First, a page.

Mar 06, 2015 Susan rated it really liked it  ·  review of another edition
Slow at first then the action and intrigue picked up and was frantic at the end. I enjoy the characters and The descriptions of African animals, in this case elephants, was vivid. Let's go on safari!
« previous 1 3 4 5 6 7 8 9 23 24 next »
There are no discussion topics on this book yet. Be the first to start one »
  • Angel with Two Faces (Josephine Tey, #2)
  • The Bee's Kiss (Joe Sandilands, #5)
  • India Black and the Shadows of Anarchy (Madam of Espionage Mystery, #3)
  • The Blackstone Key
  • Whom the Gods Love (Julian Kestrel Mysteries, #3)
  • A Question of Death: An Illustrated Phryne Fisher Treasury
  • A Dangerous Affair (Liberty Lane, #2)
  • Search the Dark (Inspector Ian Rutledge, #3)
  • Requiem in Vienna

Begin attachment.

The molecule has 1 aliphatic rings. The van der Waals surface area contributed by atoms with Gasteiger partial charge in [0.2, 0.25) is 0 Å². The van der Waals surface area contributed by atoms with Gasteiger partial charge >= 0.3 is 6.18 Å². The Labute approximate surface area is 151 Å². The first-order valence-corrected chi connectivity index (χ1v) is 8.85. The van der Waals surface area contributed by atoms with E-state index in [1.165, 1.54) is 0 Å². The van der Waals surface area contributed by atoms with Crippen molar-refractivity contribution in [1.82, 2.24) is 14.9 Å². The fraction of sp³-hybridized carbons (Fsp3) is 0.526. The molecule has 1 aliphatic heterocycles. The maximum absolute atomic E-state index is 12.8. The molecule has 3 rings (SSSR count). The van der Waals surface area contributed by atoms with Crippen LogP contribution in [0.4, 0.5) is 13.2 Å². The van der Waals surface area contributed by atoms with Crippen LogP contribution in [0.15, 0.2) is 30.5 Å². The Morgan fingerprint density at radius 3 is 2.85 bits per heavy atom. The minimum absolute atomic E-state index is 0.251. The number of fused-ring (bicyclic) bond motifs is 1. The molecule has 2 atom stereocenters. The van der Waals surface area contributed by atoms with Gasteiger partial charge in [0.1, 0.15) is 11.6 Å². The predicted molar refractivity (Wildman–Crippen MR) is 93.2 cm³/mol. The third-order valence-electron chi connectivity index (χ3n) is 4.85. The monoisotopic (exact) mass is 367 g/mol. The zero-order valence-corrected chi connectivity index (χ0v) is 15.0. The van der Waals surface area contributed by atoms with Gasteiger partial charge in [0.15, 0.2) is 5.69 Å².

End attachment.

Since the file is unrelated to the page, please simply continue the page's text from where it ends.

• Great Sky Woman (Great Sky Woman, #1)
  • The War Against Miss Winter (Rosie Winter, #1)
  • Dangerous to Know (Lady Emily, #5)
  • Requiem for a Mezzo (Daisy Dalrymple, #3)
  • A Medal for Murder (Kate Shackleton, #2)
Suzanne Arruda, a former zookeeper-turned-science teacher and freelance writer, is the author of several biographies for young adults. She has also published science and nature articles for adults and children and is a regular contributor to a weekly newspaper supplement. An avid hiker and outdoorswoman, she lives in Kansas with her husband, twin sons, and a small menagerie of pets.
More about Suzanne Arruda...

Other Books in the Series

Jade del Cameron Mysteries (7 books)
  • Mark of the Lion (Jade del Cameron Mysteries, #1)
  • The Serpent's Daughter (Jade del Cameron Mysteries, #3)
  • The Leopard's Prey (Jade del Cameron Mysteries, #4)
  • Treasure of the Golden Cheetah (Jade del Cameron Mysteries, #5)
  • The Crocodile's Last Embrace (Jade del Cameron Mysteries, #6)
  • Devil Dance (Jade del Cameron Mysteries, #7)

Share This Book